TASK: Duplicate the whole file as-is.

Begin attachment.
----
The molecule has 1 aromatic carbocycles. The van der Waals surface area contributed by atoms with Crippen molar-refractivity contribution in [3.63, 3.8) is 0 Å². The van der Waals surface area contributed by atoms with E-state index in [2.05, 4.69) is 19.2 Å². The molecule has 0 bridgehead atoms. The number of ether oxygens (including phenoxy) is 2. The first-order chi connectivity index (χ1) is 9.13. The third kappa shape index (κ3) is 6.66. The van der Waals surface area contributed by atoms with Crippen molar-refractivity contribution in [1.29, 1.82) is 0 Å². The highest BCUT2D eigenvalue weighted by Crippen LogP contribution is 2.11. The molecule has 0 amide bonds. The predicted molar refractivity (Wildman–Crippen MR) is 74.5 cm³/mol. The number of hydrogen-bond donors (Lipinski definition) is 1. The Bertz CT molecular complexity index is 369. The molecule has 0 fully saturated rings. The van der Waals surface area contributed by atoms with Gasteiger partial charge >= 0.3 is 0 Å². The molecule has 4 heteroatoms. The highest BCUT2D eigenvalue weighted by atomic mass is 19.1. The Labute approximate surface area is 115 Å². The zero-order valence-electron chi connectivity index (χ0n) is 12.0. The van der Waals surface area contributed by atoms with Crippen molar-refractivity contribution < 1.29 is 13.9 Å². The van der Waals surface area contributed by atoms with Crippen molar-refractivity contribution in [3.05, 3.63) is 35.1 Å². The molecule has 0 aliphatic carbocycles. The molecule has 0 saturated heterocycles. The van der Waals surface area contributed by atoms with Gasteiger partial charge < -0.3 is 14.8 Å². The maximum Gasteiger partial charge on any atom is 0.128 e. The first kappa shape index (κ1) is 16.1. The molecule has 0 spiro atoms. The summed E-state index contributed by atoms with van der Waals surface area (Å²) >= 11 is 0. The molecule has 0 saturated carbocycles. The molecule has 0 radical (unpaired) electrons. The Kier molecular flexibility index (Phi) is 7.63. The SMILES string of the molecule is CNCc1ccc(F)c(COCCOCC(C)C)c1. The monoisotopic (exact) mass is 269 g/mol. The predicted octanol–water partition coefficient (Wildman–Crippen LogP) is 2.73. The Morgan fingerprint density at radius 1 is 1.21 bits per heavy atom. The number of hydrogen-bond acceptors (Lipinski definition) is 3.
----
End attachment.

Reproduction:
The molecule has 1 aromatic carbocycles. The van der Waals surface area contributed by atoms with Crippen molar-refractivity contribution in [3.63, 3.8) is 0 Å². The van der Waals surface area contributed by atoms with E-state index in [2.05, 4.69) is 19.2 Å². The molecule has 0 bridgehead atoms. The number of ether oxygens (including phenoxy) is 2. The first-order chi connectivity index (χ1) is 9.13. The third kappa shape index (κ3) is 6.66. The van der Waals surface area contributed by atoms with Crippen molar-refractivity contribution in [1.29, 1.82) is 0 Å². The highest BCUT2D eigenvalue weighted by Crippen LogP contribution is 2.11. The molecule has 0 amide bonds. The predicted molar refractivity (Wildman–Crippen MR) is 74.5 cm³/mol. The number of hydrogen-bond donors (Lipinski definition) is 1. The Bertz CT molecular complexity index is 369. The molecule has 0 fully saturated rings. The van der Waals surface area contributed by atoms with Gasteiger partial charge >= 0.3 is 0 Å². The molecule has 4 heteroatoms. The highest BCUT2D eigenvalue weighted by atomic mass is 19.1. The Labute approximate surface area is 115 Å². The zero-order valence-electron chi connectivity index (χ0n) is 12.0. The van der Waals surface area contributed by atoms with Crippen molar-refractivity contribution < 1.29 is 13.9 Å². The van der Waals surface area contributed by atoms with Crippen molar-refractivity contribution in [3.05, 3.63) is 35.1 Å². The molecule has 0 aliphatic carbocycles. The molecule has 0 saturated heterocycles. The van der Waals surface area contributed by atoms with Gasteiger partial charge < -0.3 is 14.8 Å². The maximum Gasteiger partial charge on any atom is 0.128 e. The first kappa shape index (κ1) is 16.1. The molecule has 0 spiro atoms. The summed E-state index contributed by atoms with van der Waals surface area (Å²) >= 11 is 0. The molecule has 0 saturated carbocycles. The molecule has 0 radical (unpaired) electrons. The Kier molecular flexibility index (Phi) is 7.63. The SMILES string of the molecule is CNCc1ccc(F)c(COCCOCC(C)C)c1. The monoisotopic (exact) mass is 269 g/mol. The predicted octanol–water partition coefficient (Wildman–Crippen LogP) is 2.73. The Morgan fingerprint density at radius 1 is 1.21 bits per heavy atom. The number of hydrogen-bond acceptors (Lipinski definition) is 3.